Before the late 1550s, seal top spoons were a relative rarity. After that time, though, they became very popular until about 1670. The Mary Queen of Scots Seal Top Spoon features a seal modeled after a coin struck to commemorate her wedding. Between 1560 and 1670, it became custom to carry personal eating utensils when traveling, as well as personal writing materials. A seal spoon combined the two concepts, merging an eating utensil with a functional writing tool. The spoon features a wide bowl and a narrow stem that ends in a decorative press-seal. This seal is used for sealing letters with hot wax, where the wax is poured over a letter to create a seal, and the end of the spoon is pressed into the wax to create a personal seal. This spoon seal top is embossed to feature the arms of Scotland, a rampant lion within a double-treasure glory and counter-glory. The spoon is also decorated with the Thistle of Scotland. The spoon is made from fine pewter. This Mary Queen of Scots Seal Top Spoon is supplied in a clear acetate box with a card that describes the seal top spoon.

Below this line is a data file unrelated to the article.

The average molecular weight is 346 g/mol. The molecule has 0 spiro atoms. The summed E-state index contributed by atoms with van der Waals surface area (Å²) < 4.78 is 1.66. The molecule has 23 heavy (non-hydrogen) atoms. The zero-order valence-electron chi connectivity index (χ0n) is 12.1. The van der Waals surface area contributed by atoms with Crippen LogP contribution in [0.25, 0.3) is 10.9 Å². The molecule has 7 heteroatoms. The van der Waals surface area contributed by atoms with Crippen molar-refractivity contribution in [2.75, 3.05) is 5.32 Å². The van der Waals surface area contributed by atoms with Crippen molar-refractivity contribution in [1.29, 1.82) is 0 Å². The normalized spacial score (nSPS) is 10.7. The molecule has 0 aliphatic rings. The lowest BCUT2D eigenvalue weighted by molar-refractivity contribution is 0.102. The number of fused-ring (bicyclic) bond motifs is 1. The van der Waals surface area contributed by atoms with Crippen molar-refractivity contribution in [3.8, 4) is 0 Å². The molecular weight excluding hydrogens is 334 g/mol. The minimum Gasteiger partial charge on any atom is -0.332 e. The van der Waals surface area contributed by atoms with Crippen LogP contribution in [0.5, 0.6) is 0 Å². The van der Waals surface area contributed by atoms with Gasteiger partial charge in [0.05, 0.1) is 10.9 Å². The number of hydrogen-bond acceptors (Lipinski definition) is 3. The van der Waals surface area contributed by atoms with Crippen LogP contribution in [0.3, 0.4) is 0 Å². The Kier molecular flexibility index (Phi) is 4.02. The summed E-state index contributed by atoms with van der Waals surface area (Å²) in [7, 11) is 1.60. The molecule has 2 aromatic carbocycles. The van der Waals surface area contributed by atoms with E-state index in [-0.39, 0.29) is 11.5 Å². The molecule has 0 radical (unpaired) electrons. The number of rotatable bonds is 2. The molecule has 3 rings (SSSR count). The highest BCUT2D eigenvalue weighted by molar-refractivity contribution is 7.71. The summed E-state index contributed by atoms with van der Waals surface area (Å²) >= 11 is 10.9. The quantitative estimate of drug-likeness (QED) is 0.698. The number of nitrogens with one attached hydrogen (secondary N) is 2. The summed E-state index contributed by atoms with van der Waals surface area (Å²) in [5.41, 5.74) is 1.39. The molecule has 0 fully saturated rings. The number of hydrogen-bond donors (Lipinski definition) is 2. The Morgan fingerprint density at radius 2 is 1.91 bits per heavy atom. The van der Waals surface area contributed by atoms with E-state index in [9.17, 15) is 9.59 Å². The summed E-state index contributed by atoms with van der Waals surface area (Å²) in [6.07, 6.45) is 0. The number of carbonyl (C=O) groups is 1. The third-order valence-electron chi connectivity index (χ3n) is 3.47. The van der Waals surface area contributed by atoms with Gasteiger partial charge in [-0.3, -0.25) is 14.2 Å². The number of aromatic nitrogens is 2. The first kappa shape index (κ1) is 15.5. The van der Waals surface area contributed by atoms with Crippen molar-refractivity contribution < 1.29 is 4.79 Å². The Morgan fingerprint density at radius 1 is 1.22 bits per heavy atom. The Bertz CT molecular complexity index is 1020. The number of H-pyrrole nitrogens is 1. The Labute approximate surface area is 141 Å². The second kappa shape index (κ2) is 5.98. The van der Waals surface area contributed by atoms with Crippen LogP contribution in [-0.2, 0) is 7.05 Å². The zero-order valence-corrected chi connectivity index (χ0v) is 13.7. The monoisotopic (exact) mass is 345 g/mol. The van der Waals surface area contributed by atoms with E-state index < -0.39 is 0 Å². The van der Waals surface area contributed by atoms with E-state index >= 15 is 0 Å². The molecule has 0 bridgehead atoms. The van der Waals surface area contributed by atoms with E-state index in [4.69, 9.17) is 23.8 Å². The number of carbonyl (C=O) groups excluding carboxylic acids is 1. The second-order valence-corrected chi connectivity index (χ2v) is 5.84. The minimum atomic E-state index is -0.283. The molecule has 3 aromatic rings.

- Made from lead-free pewter
- Features the seal of Mary Queen of Scots
- An Amazing Period Utensil
- Comes in a clear box with information card
- Makes a great gift or collectible